Massachusetts Legal Blog

Winter Sports and Spinal Cord Injuries: The Major Impact on the Body

Winter sports are known for being some of the most invigorating, intense, and enjoyable activities to which people participate. They are also, however, extremely dangerous.  According to data collected by the Mayo Clinic, winter sports account for around nine percent of all spinal cord injuries suffered in the United States each year. That’s a significant amount. Here is what you need to know about winter sports and spinal cord trauma.

Spinal Trauma and Head Injuries are On the Rise

Of the 10 million people taking part in winter activities each year, nearly 600,000 are injured, and this is a figure that keeps growing. This is due, many experts believe, to the rise in the popularity of helmets for safety.

While this may sound contradictory, the simple fact is that research shows that the more safety equipment people utilize, the more likely they are to take risks, feeling they are safe. The result of this perception of safety is that skies, snowboarders, and other winter sports participants are going faster and performing more extreme stunts than ever before.

Common Winter Sports Injuries


One of the most common of winter-related injuries is whiplash, which results from a sudden stop which can cause hyperextension of the neck. While generally not as severe as other neck and spinal injuries, the true extent of whiplash injuries may not be apparent immediately. It may take days or weeks for the full effects to be felt. Treatments for whiplash include steroids, or conservative treatments, such as bed rest.

Cervical Spinal Injuries

The cervical spinal cord is the uppermost part of the spine, where the spinal cord connects with the brain. Injuries to this part of the body can be devastating and can lead to total or partial paralysis. These injuries are commonly caused by falling on the head or upper back and may occur when skiing, snowboarding, or even skating in the winter. In fact, reports seem to indicate that serious accidents in skiing and snowboarding are almost pre-destined for cervical vertebrae injuries.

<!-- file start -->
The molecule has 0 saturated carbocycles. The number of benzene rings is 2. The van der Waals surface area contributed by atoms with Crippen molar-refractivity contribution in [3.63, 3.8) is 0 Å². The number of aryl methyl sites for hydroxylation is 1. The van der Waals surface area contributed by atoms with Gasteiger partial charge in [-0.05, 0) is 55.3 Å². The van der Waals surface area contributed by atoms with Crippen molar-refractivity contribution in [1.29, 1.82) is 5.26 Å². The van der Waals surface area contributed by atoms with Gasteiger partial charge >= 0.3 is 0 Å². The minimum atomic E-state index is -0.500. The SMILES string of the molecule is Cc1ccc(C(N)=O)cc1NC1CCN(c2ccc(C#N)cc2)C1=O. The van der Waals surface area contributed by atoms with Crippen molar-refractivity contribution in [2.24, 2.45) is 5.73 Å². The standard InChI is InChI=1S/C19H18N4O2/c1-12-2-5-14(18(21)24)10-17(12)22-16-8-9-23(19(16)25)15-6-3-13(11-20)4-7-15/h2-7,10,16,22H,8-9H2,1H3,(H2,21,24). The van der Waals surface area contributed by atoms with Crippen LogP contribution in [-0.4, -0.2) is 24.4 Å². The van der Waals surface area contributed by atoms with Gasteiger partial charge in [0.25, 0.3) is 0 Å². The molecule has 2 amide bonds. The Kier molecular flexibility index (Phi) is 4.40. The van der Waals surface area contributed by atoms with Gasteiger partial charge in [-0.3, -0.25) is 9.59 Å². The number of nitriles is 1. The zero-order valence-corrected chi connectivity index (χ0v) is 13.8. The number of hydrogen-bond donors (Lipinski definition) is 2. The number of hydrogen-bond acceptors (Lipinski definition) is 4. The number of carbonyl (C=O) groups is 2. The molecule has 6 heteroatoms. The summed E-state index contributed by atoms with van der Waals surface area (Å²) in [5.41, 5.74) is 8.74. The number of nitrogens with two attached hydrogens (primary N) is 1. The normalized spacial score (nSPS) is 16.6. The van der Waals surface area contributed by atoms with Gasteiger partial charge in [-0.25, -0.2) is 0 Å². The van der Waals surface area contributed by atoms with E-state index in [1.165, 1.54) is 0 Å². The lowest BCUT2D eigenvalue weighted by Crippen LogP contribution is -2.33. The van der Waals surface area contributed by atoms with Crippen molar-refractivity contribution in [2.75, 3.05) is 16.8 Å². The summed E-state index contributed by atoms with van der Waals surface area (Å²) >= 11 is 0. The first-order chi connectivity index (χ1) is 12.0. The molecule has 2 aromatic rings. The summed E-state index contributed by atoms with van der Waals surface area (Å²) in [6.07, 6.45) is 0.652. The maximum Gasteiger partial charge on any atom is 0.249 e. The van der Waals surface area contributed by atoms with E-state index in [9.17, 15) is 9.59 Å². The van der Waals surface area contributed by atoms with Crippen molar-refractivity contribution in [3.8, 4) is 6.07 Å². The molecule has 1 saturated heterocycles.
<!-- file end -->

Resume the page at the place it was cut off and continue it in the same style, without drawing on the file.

Anterior Spinal Cord Syndrome

Anterior cord syndrome refers to any injury to the front of the spinal cord, which in turn results in damage to the motor and sensory pathways in the spine. While those who sustain this type of injury may retain some sensation, they will likely struggle with movement.

Central Spinal Cord Syndrome

Central cord syndrome is any injury to the center of the spinal cord, and often damages nerves that carry the signals from the brain to the spinal cord.  Those who suffer this type of injury experience loss of fine motor skills, potential paralysis of the arms, and usually partial impairment in the legs. Some of those who experience this syndrome may also suffer loss of bowel or bladder control and sexual function.

Brown-Sequard Syndrome

Brown-Sequard syndrome refers to damage to one side of the spinal cord. Usually, the injury is more pronounced on one side of the body. It may become impossible, for instance, to move the left side of the body, while the right side retains all movements.

Consult a Personal Injury Attorney at the Shapiro Law Group

If you suffer a spinal cord injury this winter, after seeking the proper medical care, consulting a Personal Injury Attorney at the Shapiro Law Group to help you sort through the plethora of factors that need review should be your next step. In addition to medical expenses, you may be entitled to compensation for lost income and the pain and suffering you have had to endure. Call today at (339) 309-1188 for a free consultation.